How to access hosts internally?

I have been running VM on a CentsOS 5x host, out in the DMZ of my network. So VM does not have any routable IP’s asigned, only the shared non-routable/intrnal IP of 192.168.10.254. The firewall/gateway forwards port 80 traffic to 192.168.10.254.

Unfortunately after a recent firmware upgrade on my firewall/gateway, I can no longer access my own hosted sites from within the network, but their domain name. All is fine of course from outside my network. So, my question. Is there some internal address that can be used to access a host? Something like http://192.168.1.254/~username/

How many hosts do you have inside? Maybe just adding your virtual server names to the hosts files(s) on the client system(s) would by the easiest?

Enabling UserDir in Apache would be another option, and would give you the behavior you’ve specifically asked about. Beware that it can have some interesting side effects for suexec (because UserDir doesn’t have VirtualHost awareness, so wrappers and such won’t exist; so apps may not work, or may work in a non-suexec configuration; either case is potentially troublesome).

BIND also supports views, so you can serve out different addresses based on where a request is coming from. This can be tricky to maintain…Virtualmin supports views but only knows how to write to one view, so it won’t manage the internal view, so you’d have to manage that yourself in the BIND module. If you have a lot of internal hosts and have many apps running under suexec, this is probably the right option.

Running a server behind a consumer-level router (I’m not sure why they’re even allowed to call them routers, since they pretty much don’t actually route…it’s more of a funnel that only goes one way) is always pretty painful. LinkSys and Netgear used to make a couple of “business” routers that are a step up, and cost around $150-$250. It’s been a while since I’ve been in the business of setting up small business networks for 10-200 machines and a few local servers, but that was always the first thing I installed when I arrived. Dealing with a $50 router from Best Buy is just not worth the time or trouble. (I tried repurposing an old PC running Linux in a few cases, and it worked as a stopgap sometimes, but reliability was always a problem, so they all got replaced with a standalone “business” router.)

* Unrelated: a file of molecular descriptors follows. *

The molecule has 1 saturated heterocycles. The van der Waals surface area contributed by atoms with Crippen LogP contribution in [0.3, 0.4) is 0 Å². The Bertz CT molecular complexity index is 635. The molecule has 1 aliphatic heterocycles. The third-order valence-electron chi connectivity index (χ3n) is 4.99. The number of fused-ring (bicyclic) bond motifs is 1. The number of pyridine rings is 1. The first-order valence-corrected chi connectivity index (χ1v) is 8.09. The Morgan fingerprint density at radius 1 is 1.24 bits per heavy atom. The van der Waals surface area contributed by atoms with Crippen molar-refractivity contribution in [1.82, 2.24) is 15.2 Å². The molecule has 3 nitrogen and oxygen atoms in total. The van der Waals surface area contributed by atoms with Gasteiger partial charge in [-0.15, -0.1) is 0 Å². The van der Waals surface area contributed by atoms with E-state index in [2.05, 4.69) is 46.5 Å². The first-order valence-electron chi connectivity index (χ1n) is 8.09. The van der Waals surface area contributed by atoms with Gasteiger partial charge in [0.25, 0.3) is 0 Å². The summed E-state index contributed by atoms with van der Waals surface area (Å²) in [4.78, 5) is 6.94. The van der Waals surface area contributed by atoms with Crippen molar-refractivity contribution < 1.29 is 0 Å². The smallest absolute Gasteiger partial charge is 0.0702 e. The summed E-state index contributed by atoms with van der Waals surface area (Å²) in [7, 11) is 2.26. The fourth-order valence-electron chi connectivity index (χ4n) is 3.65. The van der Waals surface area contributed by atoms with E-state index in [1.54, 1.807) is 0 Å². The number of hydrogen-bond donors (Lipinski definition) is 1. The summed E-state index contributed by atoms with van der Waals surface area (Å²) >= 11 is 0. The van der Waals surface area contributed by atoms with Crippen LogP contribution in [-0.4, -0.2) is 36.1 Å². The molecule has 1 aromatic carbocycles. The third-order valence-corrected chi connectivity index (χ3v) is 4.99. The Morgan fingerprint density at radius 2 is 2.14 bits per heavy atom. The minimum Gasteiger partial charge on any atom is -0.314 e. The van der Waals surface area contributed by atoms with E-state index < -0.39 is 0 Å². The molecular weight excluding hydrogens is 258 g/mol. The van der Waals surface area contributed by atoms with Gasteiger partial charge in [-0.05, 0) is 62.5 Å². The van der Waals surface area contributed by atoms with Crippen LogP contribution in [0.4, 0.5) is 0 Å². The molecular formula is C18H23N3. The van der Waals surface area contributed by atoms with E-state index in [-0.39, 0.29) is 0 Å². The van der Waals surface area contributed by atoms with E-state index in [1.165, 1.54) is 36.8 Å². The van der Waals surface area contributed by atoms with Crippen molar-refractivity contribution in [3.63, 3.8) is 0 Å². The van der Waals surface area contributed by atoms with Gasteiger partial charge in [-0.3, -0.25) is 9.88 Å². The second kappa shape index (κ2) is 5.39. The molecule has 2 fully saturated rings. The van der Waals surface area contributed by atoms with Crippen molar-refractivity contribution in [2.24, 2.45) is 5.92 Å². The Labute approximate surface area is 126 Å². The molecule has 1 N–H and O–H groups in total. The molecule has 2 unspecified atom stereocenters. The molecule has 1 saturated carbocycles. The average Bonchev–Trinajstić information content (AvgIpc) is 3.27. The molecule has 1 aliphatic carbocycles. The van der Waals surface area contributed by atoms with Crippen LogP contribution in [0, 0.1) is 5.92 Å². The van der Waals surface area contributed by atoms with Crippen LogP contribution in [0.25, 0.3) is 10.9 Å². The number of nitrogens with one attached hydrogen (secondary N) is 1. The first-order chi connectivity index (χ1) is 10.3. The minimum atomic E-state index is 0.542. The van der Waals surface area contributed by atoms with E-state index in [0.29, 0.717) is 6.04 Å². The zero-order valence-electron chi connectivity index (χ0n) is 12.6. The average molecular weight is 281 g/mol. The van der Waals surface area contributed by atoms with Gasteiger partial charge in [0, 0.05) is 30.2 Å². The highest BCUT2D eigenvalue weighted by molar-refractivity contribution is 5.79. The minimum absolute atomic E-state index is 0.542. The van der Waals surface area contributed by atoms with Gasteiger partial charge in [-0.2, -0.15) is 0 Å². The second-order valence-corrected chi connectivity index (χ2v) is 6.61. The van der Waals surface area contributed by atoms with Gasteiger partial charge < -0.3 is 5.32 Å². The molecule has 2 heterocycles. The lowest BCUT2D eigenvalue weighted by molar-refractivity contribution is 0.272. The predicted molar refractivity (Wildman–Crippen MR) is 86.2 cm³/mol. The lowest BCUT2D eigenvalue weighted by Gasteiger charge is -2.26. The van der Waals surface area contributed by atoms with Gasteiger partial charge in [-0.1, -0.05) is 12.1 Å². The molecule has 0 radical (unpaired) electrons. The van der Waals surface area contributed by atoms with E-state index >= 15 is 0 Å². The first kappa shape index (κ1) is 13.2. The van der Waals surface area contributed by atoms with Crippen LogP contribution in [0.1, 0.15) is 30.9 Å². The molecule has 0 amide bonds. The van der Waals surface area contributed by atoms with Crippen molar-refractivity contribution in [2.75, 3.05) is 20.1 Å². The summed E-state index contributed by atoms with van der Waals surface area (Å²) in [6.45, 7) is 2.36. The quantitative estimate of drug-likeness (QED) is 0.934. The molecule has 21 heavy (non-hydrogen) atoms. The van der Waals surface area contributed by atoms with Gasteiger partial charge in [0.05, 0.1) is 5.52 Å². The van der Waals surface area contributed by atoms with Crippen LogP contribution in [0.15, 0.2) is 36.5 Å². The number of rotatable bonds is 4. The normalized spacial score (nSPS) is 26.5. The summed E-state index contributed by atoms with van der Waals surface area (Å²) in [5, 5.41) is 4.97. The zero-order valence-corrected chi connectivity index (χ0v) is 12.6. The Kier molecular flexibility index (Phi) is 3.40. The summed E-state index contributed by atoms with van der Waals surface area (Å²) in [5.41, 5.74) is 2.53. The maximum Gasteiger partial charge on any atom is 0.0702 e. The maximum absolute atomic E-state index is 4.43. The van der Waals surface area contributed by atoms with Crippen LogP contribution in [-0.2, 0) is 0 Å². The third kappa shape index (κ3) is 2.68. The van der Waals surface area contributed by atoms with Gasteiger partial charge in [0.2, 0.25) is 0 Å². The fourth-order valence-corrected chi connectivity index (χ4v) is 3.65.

The router manufacturers sometimes refer to this feature (routing!) as “loopback” or similar. Pretty much none of the consumer level routers I’ve seen have this capability, but most of the low cost business routers do.

Or, if you’re feeling hackery, you could try OpenWRT, DD-WRT, Tomato, etc.

One example of usage:

http://lifehacker.com/software/router/hack-attack-turn-your-60-router-into-a-600-router-178132.php

These projects put real live Linux on your router…and Linux definitely has the routing chops to do some real damage. (I’m not really recommending this path…it’s just a cool tinkerers project, if you’re feeling adventurous and won’t get fired for breaking the network for a day or so while you sort things out.)